A new year means new resolutions and a chance to improve ourselves. All too often, however, these changes last only a few weeks before we slip back into old ways. Why not make 2015 different and make a change that sticks? These changes don’t have to be huge, and often it’s the small changes that have a big impact.
For those working in a lab, there are often the same resolutions that come up year after year that we just don’t manage to keep. Below we’ve highlighted some of the most common resolutions for lab-dwellers along with some helpful hints and tips to ensure you make a change that lasts!
Keep up to date with the literature
One thing that everyone I knew in the lab had as a New Year’s resolution was to make more time for reading papers. It’s easy when you are focused on your experiments to forget about keeping on top of the literature, but with advances happening fast you need to keep up to date in your field or you risk being left behind. But never fear, with journals all being online, there are lots of tools to help you keep up to date, such as those detailed in Useful Tips to Keep on Top of New Literature.
Sometimes the key to reading more papers is learning HOW to read them properly so you don’t waste time re-reading them again and again. How to Read a Scientific Paper walks you through a paper section by section so you can learn to read a paper more efficiently.
For some people reading faster means skipping large chunks and even jumping straight to the conclusions. But as Suzanne discusses in her article RTFP (Read the F*****g Paper), this is a dangerous habit. Instead, why not learn to read papers twice as fast without skipping the details?
Being more organized is one way to really boost your productivity and another common resolution for scientists. One of the difficulties with organization in a lab is often the space is shared by multiple people, meaning there has to be some co-operation when it comes to getting organized.
In How To Stay Organized in the Lab, Troy provides useful hints on how to calm the chaos that can easily occur in shared space. However, if the problem is a bit closer to home check out How to: Keep your data organized and 10 Tips For Organizing Your Lab Book for great advice for making sure your own organizational skills don’t let you down this year.
Improve Your Writing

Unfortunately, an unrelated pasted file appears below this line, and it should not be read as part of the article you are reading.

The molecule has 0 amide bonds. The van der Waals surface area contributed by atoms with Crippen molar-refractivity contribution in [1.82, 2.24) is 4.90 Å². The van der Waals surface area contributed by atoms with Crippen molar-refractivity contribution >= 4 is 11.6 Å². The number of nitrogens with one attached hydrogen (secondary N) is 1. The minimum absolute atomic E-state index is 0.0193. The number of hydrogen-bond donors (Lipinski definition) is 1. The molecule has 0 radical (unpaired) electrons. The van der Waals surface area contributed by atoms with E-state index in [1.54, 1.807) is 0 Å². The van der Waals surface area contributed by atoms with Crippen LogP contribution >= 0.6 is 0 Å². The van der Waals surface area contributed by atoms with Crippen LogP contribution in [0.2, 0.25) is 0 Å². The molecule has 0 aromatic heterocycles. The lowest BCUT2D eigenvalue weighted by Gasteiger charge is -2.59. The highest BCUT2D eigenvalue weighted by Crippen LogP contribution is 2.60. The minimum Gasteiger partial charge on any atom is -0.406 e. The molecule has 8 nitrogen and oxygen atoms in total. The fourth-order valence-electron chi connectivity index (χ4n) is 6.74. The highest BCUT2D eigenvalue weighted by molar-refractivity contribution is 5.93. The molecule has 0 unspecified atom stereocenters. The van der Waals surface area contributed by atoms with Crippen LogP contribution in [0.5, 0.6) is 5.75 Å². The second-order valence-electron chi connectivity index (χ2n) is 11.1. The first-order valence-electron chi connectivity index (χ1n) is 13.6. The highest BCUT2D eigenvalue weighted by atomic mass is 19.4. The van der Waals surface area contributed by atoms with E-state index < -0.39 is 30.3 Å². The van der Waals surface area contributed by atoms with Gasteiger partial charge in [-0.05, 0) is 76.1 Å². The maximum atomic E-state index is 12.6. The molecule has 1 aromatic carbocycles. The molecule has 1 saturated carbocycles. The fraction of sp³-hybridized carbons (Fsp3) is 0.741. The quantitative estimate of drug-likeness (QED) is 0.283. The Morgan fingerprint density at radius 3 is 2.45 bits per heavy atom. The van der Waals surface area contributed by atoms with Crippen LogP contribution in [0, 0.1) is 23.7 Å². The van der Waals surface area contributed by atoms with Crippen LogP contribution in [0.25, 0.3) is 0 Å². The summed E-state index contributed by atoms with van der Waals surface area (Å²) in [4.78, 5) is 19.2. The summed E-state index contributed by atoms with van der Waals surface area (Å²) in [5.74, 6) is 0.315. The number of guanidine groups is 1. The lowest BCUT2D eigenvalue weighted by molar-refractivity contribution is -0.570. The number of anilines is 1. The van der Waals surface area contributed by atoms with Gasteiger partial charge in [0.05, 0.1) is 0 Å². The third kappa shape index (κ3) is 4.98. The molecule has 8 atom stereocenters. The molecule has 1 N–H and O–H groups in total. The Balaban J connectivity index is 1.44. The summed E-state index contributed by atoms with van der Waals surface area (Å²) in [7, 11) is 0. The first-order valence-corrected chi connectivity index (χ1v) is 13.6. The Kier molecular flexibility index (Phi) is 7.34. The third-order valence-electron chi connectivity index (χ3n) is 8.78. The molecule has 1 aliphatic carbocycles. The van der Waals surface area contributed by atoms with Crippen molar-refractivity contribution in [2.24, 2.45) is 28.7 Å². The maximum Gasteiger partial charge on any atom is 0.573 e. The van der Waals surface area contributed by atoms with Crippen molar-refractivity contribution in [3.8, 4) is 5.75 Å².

It’s a fact of scientific life, no matter whether you love it or loathe it a career in science means you are going to have to write. In fact, writing papers and grants are fundamental to getting your research out there and understood (as well as ensuring you have money for the next experiment). Despite this necessity, many do not take the time to hone this vital skill.
This year set aside some time to improve your writing; Jode’s excellent series on Writing Your First (or next) Paper is a great place to start for those wanting to improve their paper-writing skills while 10 Tips on Writing a Research Poster provide great advice for producing an awesome poster.
Get Better Results
I was plagued with nightmares during my PhD, not of disastrous failures but with dreams of getting the perfect results, only to wake up and find it wasn’t real. When you’re desperately trying to get an experiment to work it may seem more like black magic than science, but the reality is that when things go wrong there is normally a logical explanation of why.
However, despite being pretty well educated many of us try to plow through these problems by endlessly repeating experiments, hoping that whatever the issue is our sheer determination and relentless repetition will overcome it. Unfortunately, this is not the case and such an attitude can lead to wasted time, wasted reagents, and a lot of frustration.
This year why not aim to be more methodical, and when problems arise take a pause to figure out what exactly went wrong – and fix it! Are you having problems with your cloning? We’ve got troubleshooting guides for mutagenesis and ligations that can have you creating colonies in no time. We’ve also got articles with helpful hints for PCR, immunohistochemistry, and RNA isolation. While these troubleshooting guides are fairly specific, the underlying principles of each can be applied to most situations.
Have you got a different lab-related New Year’s resolution? Share it with us in the comments below!